Not a single beer was below 4% and 64 of them were above 10%, including one that was 15% (!) ~ the highest percent ABV beer I have ever had.
In no particular order, these were my absolute favorite beers of 2013:
Stone Imperial Russian Stout (2009 Release) – 10%
Lagunitas Undercover Investigation Shut-Down Ale (American Strong Ale) – 9.6%
The Bruery Bois (Old Ale) – 15%
Firestone Walker 17th Anniversary Ale (American Strong Ale) – 13.3%
2012 Ballast Point Victory at Sea Imperial Porter aged in Ballast Point 3 Sheets Rum Barrels – 10%
Goose Island Bourbon County Barleywine (English Barleywine) – 12.1%
There are plenty more beers listed further down the page, I have emboldened the names of all of my other favorites.
So, here is the detailed breakdown, kind-of sorted by style and in the order I tried them, as the year progressed:
AMBERS – 7
Brick Wall Brewing Amber Ale (12 oz bottle)
Karl Strauss Amber – ABV 4.5% (12 oz bottle)
Port Brewing Carlsbad Chronic (American Amber / Red Ale) – ABV 5.8% (on tap at PizzaPort Bressi Ranch)
Modern Times Blazing World Randalized with Mosaic Hops – ABV 6.8% (on tap at Modern Times tap room grand opening – 9/7/13)
Modern Times Rorima (100% Brett Amber) – ABV 6.5% (on tap at Modern Times tap room grand opening – 9/7/13)
Ninkasi Believer Double Red (American Amber / Red Ale) – ABV 6.9% 60 IBUs (on tap at Slater’s 50/50 Liberty Station 9/26/13)
AleSmith Evil Dead Red Ale (American Amber / Red Ale) – ABV 6.66% (22 oz bottle)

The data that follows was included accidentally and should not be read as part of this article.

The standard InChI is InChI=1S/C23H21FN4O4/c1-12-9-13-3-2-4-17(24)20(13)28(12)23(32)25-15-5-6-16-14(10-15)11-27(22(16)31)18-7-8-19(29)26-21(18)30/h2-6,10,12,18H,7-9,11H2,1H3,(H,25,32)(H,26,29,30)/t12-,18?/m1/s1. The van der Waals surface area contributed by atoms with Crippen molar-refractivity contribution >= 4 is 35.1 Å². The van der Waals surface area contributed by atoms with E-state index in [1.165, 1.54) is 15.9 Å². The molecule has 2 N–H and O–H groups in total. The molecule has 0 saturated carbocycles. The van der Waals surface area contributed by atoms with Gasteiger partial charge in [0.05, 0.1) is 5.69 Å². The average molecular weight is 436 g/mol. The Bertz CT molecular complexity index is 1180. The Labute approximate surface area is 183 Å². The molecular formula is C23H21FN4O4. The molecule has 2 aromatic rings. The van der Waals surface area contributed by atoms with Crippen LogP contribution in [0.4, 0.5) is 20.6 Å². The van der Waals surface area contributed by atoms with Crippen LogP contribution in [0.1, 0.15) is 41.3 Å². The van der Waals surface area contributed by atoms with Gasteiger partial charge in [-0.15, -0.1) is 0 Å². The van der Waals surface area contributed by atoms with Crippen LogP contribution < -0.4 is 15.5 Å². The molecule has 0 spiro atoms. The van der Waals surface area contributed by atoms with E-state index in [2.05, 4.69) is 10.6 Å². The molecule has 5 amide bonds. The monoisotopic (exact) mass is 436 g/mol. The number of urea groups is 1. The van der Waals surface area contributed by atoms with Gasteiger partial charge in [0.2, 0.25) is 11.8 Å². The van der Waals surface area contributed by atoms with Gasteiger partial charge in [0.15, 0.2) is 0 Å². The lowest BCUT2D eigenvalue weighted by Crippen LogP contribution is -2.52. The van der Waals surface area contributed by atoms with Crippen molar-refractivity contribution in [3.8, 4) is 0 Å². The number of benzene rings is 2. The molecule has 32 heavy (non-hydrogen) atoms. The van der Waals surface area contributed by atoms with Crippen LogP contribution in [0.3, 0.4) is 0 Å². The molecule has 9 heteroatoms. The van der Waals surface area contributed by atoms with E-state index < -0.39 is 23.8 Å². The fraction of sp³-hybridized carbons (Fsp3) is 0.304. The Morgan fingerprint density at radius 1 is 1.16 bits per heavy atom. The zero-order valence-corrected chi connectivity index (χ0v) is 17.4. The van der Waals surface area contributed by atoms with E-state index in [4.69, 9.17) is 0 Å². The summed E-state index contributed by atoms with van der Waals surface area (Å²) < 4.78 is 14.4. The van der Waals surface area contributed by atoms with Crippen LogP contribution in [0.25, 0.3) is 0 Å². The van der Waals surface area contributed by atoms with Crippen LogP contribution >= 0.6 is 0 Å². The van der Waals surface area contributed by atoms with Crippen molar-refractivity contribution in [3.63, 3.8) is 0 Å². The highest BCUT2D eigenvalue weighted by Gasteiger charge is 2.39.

AMERICAN STRONG ALES – 8
Lagunitas Undercover Investigation Shut-Down Ale (American Strong Ale) – ABV 9.6% 66.6 IBUs (12 oz bottle)
Lost Abbey Deliverance (American Strong Ale) – ABV 14+% (on tap at Sublime Ale House 8/13/13)
Great Divide 19th Anniversary Wood-Aged American Strong Ale – 10.2% (on tap at Sublime Ale House 8/28/13)
Stone Oaked Arrogant Bastard Ale (American Strong Ale aged with American oak wood chips) – 7.2% (12 oz bottle)
Lagunitas Brown Shugga’ (American Strong Ale) – 9.9% 51.1 IBUs O.G. 1.100 (12 oz bottle)
Stone Double Bastard 2013 (American Strong Ale) – 11.2% (22 oz bottle)
Firestone Walker 17th Anniversary Ale (Blended Barrel Aged Beer – Blended from 8/200+ Barrels: 30% Bravo Barrel-Aged Imperial Brown Ale
25% Stickee Monkey Barrel-Aged English Barley Wine
15% Velvet Merkin Barrel-Aged Oatmeal Stout
15% Parabola Barrel-Aged Imperial Russian Oatmeal Stout
8% Double Double Barrel Ale
4% Helldorado Barrel-Aged Blonde Barley Wine
3% Wookey Jack Black Rye India Pale Ale) – 13.3% (on tap at Sublime Ale House 12/4/13)
Weins Crowded Anniversary Ale (American Strong Ale) – 10.8% (on tap at Stone Brewing World Bistro & Gardens 12/9/13)
BARLEY WINES – 3
Rogue Old Crustacean (Barley Wine) – ABV 11.5% 110 IBUs (tapped keg at Beer-Con 2013)
Uinta Cockeyed Cooper (Barrel-Aged Barleywine) – 11.1% (on tap for Sublime Ale House’s 3rd Anniversary 10/25/13)
Goose Island Bourbon County Barleywine (English Barleywine) – 12.1% (on tap at Sublime Ale House 12/18/13 & 12/26/13)